I Can't Stop, Mom... I Can't Stop!
Mom, standing in the entryway of our 1959 farmhouse, her breakfast apron speckled with bread crumbs from making our sandwiches, waved as we boarded the bus. “Don’t forget! As soon as you come home from school, change your clothes and help with the potatoes.” Her shouts barely reached our ears before the bus door unfolded to close out the crisp morning chill.
Fall harvest was in full swing. Our family of seven knew firsthand about “if you don’t work, you don’t eat” and we didn’t complain. Cracking open a steaming baked potato in the dead of winter was reward enough for our labors.
After the day’s lessons and the long ride home, I hopped down the steps of the bus and lugged my book bag to my bedroom. I changed clothes—and stopped in the kitchen to quickly make a peanut butter-and-jelly sandwich.
Taking a bite of my sandwich, I pushed open the front screen door with my foot and saw that Mom had recruited some extra help for the day’s task. Grandma and Grandpa Warkentin along with Aunt Laurie nodded their friendly greetings. My three-year-old niece Karen, played with my little brother. Billy was two years old and melted everyone’s heart with his bib overalls, bare feet, and winsome smile. He tagged along everywhere, always wanting to be part of the action. Today that action would include burrowing beneath the wilted potato leaves in our Manitoban soil to dig out the Red Russet and Golden Yukon potatoes which would be stored in the basement for the winter.
Mom looked out across the front field, and spoke quietly, within earshot of Grandpa. “Last year we took so many trips with the pails; today we’ll use the front-loader to bring the potatoes right up to the front step, as close as we can get to the house.”
“Would you like to drive, Linda?”
“The Lord is close to the brokenhearted; and rescues those whose spirits are crushed.”
-Psalm 34:18 NLT
I broke into a smile. At only fourteen, I was already an old hand at driving the Cockshutt 35 tractor. Mom continued her instructions.
“We’ll pile the potatoes in the front-end loader. When it’s full, Linda, drive it to the front of the house. I nodded my obedience and quickly ran to climb the thirty-four-inch tire, boosting myself into the red metal seat.
We emptied pail after pail of potatoes into the bucket of the front-end loader until it could hold no more without spilling. Now it was time to head back to the house. Hopping once again into the metal seat, I positioned myself behind the wheel and turned the key. I peered over the top of the faded yellow tractor and, carefully shifting into reverse, backed the vehicle away from the garden, turning the steering wheel to change directions. Next, I shifted into drive and steered the 5,000-pound tractor toward the doorway of our pink stucco farmhouse. Billy and Karen played on the front step, watching my approach.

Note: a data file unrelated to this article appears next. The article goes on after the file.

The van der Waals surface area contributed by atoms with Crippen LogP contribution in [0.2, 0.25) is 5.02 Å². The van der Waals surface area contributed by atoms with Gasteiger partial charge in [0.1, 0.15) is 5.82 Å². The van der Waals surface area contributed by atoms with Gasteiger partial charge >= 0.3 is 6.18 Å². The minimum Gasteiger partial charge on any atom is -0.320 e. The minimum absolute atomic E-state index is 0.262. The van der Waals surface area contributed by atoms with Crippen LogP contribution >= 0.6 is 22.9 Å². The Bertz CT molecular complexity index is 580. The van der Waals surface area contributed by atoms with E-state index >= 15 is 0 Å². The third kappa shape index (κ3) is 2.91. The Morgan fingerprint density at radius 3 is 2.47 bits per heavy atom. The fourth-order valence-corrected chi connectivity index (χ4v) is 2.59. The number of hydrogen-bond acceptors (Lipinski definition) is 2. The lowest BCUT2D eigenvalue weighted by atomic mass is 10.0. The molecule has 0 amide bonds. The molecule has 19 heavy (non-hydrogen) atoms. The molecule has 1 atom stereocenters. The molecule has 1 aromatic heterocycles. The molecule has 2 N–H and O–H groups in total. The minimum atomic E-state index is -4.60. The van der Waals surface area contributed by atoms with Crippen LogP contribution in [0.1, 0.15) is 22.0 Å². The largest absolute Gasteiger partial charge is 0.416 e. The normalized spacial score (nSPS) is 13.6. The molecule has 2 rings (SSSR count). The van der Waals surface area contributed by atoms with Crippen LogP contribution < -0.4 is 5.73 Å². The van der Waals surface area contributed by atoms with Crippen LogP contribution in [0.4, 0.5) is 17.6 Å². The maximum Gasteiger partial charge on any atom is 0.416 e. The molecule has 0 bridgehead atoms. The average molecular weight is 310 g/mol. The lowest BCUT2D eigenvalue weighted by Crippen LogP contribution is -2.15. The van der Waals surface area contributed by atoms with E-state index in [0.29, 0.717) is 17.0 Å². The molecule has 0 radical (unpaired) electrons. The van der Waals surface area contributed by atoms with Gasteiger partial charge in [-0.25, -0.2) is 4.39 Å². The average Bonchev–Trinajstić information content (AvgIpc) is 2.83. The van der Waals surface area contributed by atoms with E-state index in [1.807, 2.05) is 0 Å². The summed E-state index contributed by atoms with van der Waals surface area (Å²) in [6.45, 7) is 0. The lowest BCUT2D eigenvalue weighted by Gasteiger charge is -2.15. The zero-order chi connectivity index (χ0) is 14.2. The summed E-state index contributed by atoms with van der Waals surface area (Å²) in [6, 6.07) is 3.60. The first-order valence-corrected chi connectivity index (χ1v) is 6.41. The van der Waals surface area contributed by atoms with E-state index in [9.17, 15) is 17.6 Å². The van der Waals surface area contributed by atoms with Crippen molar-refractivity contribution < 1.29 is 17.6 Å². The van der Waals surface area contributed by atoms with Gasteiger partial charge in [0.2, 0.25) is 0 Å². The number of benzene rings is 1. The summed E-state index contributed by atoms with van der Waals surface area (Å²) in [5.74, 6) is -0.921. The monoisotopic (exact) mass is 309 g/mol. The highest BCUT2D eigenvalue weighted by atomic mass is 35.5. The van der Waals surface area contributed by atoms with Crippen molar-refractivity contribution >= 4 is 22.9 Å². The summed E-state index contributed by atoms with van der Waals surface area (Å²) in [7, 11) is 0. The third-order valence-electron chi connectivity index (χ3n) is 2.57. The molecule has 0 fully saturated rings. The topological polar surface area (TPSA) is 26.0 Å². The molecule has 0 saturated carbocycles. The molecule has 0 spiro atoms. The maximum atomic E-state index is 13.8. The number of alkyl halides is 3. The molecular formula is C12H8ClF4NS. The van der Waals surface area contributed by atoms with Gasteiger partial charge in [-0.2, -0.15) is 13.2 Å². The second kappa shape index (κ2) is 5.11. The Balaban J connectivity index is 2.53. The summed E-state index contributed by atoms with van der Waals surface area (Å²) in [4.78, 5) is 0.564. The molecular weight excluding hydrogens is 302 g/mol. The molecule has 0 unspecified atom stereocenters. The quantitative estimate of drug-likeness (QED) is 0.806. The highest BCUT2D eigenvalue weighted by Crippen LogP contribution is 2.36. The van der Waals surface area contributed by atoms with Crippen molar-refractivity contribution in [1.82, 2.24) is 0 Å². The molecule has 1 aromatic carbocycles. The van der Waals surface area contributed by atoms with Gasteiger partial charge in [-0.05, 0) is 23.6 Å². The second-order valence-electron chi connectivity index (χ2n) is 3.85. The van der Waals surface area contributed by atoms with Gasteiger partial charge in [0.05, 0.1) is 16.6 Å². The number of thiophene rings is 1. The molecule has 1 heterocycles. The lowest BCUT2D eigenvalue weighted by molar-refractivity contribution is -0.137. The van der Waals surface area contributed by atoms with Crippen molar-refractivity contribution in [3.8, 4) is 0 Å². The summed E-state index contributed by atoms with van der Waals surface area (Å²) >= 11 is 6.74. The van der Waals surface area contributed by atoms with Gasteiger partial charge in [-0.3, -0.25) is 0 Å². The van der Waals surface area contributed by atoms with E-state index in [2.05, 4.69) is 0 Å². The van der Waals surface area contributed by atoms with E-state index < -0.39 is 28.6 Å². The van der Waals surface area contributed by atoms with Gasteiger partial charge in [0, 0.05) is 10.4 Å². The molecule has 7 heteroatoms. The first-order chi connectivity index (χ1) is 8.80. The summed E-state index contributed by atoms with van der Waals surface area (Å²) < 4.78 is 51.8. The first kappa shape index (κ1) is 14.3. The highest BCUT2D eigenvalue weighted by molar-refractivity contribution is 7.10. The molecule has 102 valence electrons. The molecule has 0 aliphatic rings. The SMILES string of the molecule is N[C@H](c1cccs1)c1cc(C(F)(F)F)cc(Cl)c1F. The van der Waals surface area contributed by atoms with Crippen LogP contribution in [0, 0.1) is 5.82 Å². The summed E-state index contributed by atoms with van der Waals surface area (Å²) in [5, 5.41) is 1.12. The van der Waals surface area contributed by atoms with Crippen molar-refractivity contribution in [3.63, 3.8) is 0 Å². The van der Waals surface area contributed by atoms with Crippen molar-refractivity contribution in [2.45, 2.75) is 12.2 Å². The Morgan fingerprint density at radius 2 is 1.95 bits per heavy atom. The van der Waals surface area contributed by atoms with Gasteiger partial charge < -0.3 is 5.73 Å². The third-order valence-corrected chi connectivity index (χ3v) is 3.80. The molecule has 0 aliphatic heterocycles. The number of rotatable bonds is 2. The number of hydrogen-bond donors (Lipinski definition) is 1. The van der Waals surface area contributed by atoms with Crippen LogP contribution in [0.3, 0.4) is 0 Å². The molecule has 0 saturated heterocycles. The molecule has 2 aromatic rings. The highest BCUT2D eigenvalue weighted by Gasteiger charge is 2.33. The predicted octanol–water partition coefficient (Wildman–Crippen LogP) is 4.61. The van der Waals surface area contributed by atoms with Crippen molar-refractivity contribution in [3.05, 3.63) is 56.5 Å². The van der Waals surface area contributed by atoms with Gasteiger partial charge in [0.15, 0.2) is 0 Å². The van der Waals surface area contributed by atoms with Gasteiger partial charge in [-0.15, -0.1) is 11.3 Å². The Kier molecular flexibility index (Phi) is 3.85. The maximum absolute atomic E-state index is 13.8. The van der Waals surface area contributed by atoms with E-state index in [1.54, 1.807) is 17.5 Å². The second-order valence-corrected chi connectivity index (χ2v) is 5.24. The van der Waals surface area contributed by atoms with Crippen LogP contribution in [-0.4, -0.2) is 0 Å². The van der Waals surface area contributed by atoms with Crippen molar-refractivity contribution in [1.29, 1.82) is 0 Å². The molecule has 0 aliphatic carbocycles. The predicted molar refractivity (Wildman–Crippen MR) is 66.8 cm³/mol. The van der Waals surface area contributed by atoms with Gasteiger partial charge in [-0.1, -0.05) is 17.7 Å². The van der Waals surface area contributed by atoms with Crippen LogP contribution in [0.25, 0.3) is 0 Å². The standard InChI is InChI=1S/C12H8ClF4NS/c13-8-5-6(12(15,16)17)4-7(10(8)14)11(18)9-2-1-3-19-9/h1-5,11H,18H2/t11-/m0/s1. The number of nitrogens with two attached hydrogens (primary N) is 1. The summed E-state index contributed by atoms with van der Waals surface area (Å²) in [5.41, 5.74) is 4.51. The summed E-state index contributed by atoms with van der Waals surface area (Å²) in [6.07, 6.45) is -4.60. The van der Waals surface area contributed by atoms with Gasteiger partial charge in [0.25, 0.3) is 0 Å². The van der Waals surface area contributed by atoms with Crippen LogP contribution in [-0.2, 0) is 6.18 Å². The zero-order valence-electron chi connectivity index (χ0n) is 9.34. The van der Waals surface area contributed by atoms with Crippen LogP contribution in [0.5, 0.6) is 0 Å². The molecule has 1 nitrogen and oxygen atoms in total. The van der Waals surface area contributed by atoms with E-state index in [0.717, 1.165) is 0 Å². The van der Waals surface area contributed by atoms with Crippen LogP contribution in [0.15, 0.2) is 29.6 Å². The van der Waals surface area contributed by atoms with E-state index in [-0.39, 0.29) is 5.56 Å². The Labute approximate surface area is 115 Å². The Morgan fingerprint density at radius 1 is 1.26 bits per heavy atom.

I neared the house and released the hand throttle, one foot on the clutch and the other on the brake. I pressed the brake, anticipating the deceleration of the Cockshutt.
It didn’t happen.
The tractor didn’t slow.
I gripped the steering wheel for leverage and pressed harder on the brake. Bewildered and confused, I sensed the betrayal of the machine beneath me, rejecting my efforts to bring it under control. Quickly it was swallowing the distance to the house. I screamed the only explanation I knew.
I can’t stop the tractor, Mom! I can’t stop!
Mom shrieked as the front-end loader slammed into the stucco wall of the house and white wooden doorframe. The kids! Where were the kids? Where was Billy?
The tractor had slammed into the house exactly where Karen and Billy stood. Billy, attempting to escape the huge machine that was barreling toward him, had taken one step in front of the stucco house, almost as if to mark his destiny.
Through the swirling furry I saw Karen’s colorful floral blouse wedged between the splintered panels. Quiet whimpering told me she was alive—thank God! —and I strained to hear Billy’s little-boy sobs.
My eyes swept the scene wildly, looking for the baby brother who giggled and chased fireflies. My heart cried the words my lips could not form.
Scooping up Billy, I wrapped one arm under, one arm over the too-still shoulders, the same way I had held him as a newborn. His semi-conscious form molded easily into my body as I spun around with him to race after Mom to the car.
I pleaded with God not to let Billy die… but that night we cried ourselves to sleep as we lost that precious little boy.
It was the beginning of a long journey, a very long journey… but eventually healing came, complete healing.